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Cua Dai beach restored from erosion

Posted on July 25, 2022

A section of Cua Dai Beach in December 2016 and July 2022.
Voted one of the most beautiful beaches in Asia by Tripadvisor in 2013, Cua Dai Beach in Quang Nam Province, home to the ancient town of Hoi An, has suffered severe erosion for years, losing between 10 and 20 meters of land each year since 2014.To save the beach, Quang Nam Province deployed 1,000 iron stakes nine meters in length to mitigate the impact of waves and built a dyke of 3,000 sandbags, but to no avail.Since June 2020, the province has implemented a new project to build an underwater dyke offshore aside from filling up eroded sections along the beach with pumped sand.

A section of Cua Dai Beach in December 2016 and July 2022.

Hai Ly (C), a tourist from Hanoi, said she visited Cua Dai two years ago and is astonished by how the beach has been saved from severe erosion.

“I really hope the authorities would continue restoring this beautiful beach to its original state.”

A resort providing huts and benches for tourists.

A beach section that stretches 300 meters long and 100 meters wide along Au Co Street of Cua Dai Ward after restoration.

To revive the beach, Quang Nam had deployed two different projects at a total investment of nearly VND350 billion ($15 million).

Costing VND40 billion, the first project was implemented in June 2020 to build 220 meters of embankment that lies half a meter underwater and around 250 meters onshore.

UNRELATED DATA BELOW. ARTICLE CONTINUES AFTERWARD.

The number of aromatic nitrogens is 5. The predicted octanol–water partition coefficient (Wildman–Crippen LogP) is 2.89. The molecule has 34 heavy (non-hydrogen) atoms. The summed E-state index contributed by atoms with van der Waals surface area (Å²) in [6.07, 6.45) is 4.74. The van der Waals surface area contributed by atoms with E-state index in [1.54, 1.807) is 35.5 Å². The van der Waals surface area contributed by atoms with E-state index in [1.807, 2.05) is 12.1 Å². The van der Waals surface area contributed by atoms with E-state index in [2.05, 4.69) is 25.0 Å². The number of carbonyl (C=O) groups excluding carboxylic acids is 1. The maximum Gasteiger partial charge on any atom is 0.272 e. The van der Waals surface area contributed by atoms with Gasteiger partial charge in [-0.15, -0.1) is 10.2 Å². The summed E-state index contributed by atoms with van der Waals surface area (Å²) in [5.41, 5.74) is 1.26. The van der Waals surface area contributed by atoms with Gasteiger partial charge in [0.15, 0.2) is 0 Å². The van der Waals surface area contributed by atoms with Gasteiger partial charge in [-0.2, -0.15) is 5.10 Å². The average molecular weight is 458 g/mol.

The embankment spans 4.5 meters high and 1.2 meters wide.

The internal structure of the dyke comprises cobblestones, with each weighing 700-1,200 kilos; the outside is paved with concrete blocks, each weighing 5 tons.

Due to a lack of funding, the project was put on hold in September 2020.

In July 2021, the province resumed lengthening the embankment by more than 1,500 meters at a cost of VND300 billion, filling it with 600,000 cubic meters of sand.

The project is expected to complete in September this year.

The technique of building an underwater dyke has been applied in many countries but the project in Cua Dai Beach is the first in Vietnam. The dyke will weaken the force of the waves hitting the shore, preventing it from washing sand away.

Sea sand is dredged from the sea and placed onto the beach.

In total, 500,000 cubic meters of sand have been dredged and placed on the beach.

Nguyen Ngoc Tan, deputy head of the investment project management board for construction of agricultural and rural development projects in Quang Nam, said last month, the provincial administration had approved VND210 billion to build an additional underwater dyke of 550 meters.

Experts have blamed falling river sediment, sand mining and strong waves for beach erosion.



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